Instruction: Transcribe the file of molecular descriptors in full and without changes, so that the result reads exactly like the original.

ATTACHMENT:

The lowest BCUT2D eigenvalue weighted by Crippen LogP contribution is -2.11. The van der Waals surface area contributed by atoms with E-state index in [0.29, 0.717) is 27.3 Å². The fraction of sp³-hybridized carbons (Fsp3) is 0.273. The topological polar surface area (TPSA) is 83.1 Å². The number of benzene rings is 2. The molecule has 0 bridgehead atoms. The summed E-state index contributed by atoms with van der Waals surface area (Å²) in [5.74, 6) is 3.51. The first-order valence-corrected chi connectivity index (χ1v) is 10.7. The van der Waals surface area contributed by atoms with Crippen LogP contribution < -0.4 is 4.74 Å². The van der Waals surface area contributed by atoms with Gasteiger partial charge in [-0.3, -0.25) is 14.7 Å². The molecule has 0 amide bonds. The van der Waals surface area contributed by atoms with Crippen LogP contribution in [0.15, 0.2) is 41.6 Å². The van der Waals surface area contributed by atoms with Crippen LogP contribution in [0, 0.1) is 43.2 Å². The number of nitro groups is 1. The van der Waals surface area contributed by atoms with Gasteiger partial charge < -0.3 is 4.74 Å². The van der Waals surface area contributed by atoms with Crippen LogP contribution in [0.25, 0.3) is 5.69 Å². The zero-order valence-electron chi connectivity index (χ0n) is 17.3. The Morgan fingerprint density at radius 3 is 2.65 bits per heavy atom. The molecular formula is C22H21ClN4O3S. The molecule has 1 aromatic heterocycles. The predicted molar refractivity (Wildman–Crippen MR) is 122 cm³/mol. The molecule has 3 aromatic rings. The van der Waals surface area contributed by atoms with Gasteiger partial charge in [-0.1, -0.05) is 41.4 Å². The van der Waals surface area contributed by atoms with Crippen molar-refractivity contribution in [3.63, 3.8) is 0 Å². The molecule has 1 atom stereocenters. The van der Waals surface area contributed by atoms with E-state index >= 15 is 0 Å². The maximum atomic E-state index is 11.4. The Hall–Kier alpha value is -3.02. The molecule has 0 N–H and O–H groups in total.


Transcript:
The lowest BCUT2D eigenvalue weighted by Crippen LogP contribution is -2.11. The van der Waals surface area contributed by atoms with E-state index in [0.29, 0.717) is 27.3 Å². The fraction of sp³-hybridized carbons (Fsp3) is 0.273. The topological polar surface area (TPSA) is 83.1 Å². The number of benzene rings is 2. The molecule has 0 bridgehead atoms. The summed E-state index contributed by atoms with van der Waals surface area (Å²) in [5.74, 6) is 3.51. The first-order valence-corrected chi connectivity index (χ1v) is 10.7. The van der Waals surface area contributed by atoms with Crippen LogP contribution < -0.4 is 4.74 Å². The van der Waals surface area contributed by atoms with Gasteiger partial charge in [-0.3, -0.25) is 14.7 Å². The molecule has 0 amide bonds. The van der Waals surface area contributed by atoms with Crippen LogP contribution in [0.15, 0.2) is 41.6 Å². The van der Waals surface area contributed by atoms with Crippen LogP contribution in [0, 0.1) is 43.2 Å². The number of nitro groups is 1. The van der Waals surface area contributed by atoms with Gasteiger partial charge < -0.3 is 4.74 Å². The van der Waals surface area contributed by atoms with Crippen LogP contribution in [0.25, 0.3) is 5.69 Å². The zero-order valence-electron chi connectivity index (χ0n) is 17.3. The Morgan fingerprint density at radius 3 is 2.65 bits per heavy atom. The molecular formula is C22H21ClN4O3S. The molecule has 1 aromatic heterocycles. The predicted molar refractivity (Wildman–Crippen MR) is 122 cm³/mol. The molecule has 3 aromatic rings. The van der Waals surface area contributed by atoms with Gasteiger partial charge in [-0.1, -0.05) is 41.4 Å². The van der Waals surface area contributed by atoms with Crippen molar-refractivity contribution in [3.63, 3.8) is 0 Å². The molecule has 1 atom stereocenters. The van der Waals surface area contributed by atoms with E-state index >= 15 is 0 Å². The maximum atomic E-state index is 11.4. The Hall–Kier alpha value is -3.02. The molecule has 0 N–H and O–H groups in total.